Judy Mundey: ‘More public housing is needed now’

March 14, 2024
Judy Mundey at the Save Greater Sydney Coalition protest, March 12. Photo: Linda Eisler

Judy Mundey gave the following speech at the Save Greater Sydney Coalition rally outside New South Wales Parliament on March 12.

• • •

About three years ago I spoke at a rally in Sydney in support of the need for public housing.

Since then, homelessness has increased.

We still have people sleeping in railway station tunnels, pitching tents in public parks, squatting in abandoned buildings and reportedly sleeping in motor vehicles because they have nowhere else to go.

There is no doubt we have a dire shortage of affordable housing and that the lack of such housing is a major contributing factor to the cost-of-living crisis.

NSW Planning Minister Paul Scully says that Sydney is one of the least affordable cities on the planet and our government says it has a commitment to improve housing affordability.

But the private property market, the free market, is clearly not going to achieve that outcome.

The provision of quality, rent-controlled public housing built by the government would certainly go a long way to addressing it.

This is not a new idea.

More than 100 years ago, in the early years of the last century, the government of the day built public housing.

Following the World War II our society faced a serious housing shortage. In response, the government built public housing: 26% of homes after the war were built by the government as public housing.

The government was still building public housing in the 1970s. The privatisation of public assets had not then extended to our public housing assets.

Some people here will know that arising from the struggle to preserve the historic Rocks area of Sydney in the 1970s, an agreement was reached between the Neville Wran government and the Builders Labourers Federation, which had imposed a Green Ban on the area.

The agreement was to build public housing for Rocks’ residents, who had been displaced during that ultimately successful battle.

Flowing from that agreement, the Sirius building was constructed by the Housing Commission of NSW, with waterfront views of the Harbour, Opera House and [Sydney Harbour] Bridge.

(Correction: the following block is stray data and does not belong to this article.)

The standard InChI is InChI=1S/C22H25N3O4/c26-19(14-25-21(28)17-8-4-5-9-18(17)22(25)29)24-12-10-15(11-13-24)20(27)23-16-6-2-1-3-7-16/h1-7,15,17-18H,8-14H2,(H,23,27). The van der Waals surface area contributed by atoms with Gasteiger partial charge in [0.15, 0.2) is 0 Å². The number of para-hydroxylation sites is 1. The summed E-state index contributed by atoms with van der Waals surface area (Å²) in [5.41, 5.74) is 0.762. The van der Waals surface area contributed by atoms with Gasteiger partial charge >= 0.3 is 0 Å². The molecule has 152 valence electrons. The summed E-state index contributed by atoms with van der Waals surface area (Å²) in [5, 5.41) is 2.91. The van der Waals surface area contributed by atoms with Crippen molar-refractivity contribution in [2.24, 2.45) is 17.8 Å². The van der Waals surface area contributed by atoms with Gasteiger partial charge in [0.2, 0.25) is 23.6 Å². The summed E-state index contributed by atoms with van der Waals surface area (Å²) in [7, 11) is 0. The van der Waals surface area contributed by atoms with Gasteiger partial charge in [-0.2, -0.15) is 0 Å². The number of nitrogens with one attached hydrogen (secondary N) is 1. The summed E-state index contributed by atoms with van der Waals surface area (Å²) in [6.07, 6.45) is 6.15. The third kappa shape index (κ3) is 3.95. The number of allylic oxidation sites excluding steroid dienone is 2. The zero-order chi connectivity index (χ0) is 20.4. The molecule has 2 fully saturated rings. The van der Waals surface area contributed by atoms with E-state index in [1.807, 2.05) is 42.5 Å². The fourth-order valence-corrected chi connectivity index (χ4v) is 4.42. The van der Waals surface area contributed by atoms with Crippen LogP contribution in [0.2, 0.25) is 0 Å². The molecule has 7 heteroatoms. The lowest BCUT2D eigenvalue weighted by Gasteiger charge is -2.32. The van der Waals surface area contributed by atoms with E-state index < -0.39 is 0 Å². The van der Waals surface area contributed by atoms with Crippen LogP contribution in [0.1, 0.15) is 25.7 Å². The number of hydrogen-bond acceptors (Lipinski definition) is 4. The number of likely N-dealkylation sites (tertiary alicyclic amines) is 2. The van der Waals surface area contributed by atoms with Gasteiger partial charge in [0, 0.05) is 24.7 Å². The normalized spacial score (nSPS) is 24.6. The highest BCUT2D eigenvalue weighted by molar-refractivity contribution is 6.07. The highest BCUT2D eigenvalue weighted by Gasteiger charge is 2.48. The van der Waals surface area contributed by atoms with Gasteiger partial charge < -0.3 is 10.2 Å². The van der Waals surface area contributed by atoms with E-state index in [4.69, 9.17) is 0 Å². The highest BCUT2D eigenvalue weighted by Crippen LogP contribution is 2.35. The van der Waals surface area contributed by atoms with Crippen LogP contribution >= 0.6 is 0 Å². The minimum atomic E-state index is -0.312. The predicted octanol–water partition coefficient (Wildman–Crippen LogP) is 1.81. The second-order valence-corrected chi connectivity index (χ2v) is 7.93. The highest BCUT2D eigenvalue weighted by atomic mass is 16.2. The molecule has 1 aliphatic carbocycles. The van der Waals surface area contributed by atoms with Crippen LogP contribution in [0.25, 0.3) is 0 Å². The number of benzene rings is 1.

It contained 79 public housing units, ranging in size from one to four bedrooms.

Its design was similar to another public housing block of units of one, two and three bedrooms, also built in the 1970s on a site acquired by the government at Sans Souci.

These developments, and many more, were designed, planned and built by the government through the NSW Housing Commission, with government architects and planners and government employed building workers, with nary a private property developer in sight.

They were quality built, unlike some of the privately built disasters like Mascot Towers, and rent controlled, thus affordable, with a social mix of residents who ranged from single pensioners to sizable families, and they had security of tenure.

Security of tenure is no longer the case.

Some 37 years after residents moved into the Sirius building at the Rocks, they were given notices to quit. They were evicted. They lost the security of the homes that had been built for them 37 years earlier.

The building itself was saved, but was sold off to the highest bidder. It is no longer available for public housing tenants.

Other public housing is being allowed to deteriorate by neglect and is then sold off to the private sector thus reducing publicly owned and rent controlled housing stock at a time of great need.

This loss of public stock eliminates the price control restraint that was imposed on the free market, both in terms of purchase price and rental costs by the countervailing effect of the public housing sector.

Thus rents and house prices are now at historic highs making both ownership and rentals inaccessible for many.

The government is aware of the need and is proposing higher density. But even leaving aside other problems associated with increased density, this would not, of itself, ensure the availability of affordable housing.

If we are going to increase availability, the government needs to accept responsibility for housing.

We need to re-establish public sector involvement in the provision and maintenance of public housing.

This is no more an extravagant concept than is public health care and public education. Housing is no less a basic necessity for a decent life.

Our Prime Minister famously, like many people, had the advantage of growing up in a publicly-owned Housing Commission home. It was no more than he and his mother deserved. That opportunity is increasingly being denied.

We need to urgently reinstate such a start in life, such a human right, for those who increasingly are being denied it.

[Judy Mundey, a retired barrister, was elected as the first female president of the Communist Party of Australia in 1979. She was married to the late Jack Mundey.]

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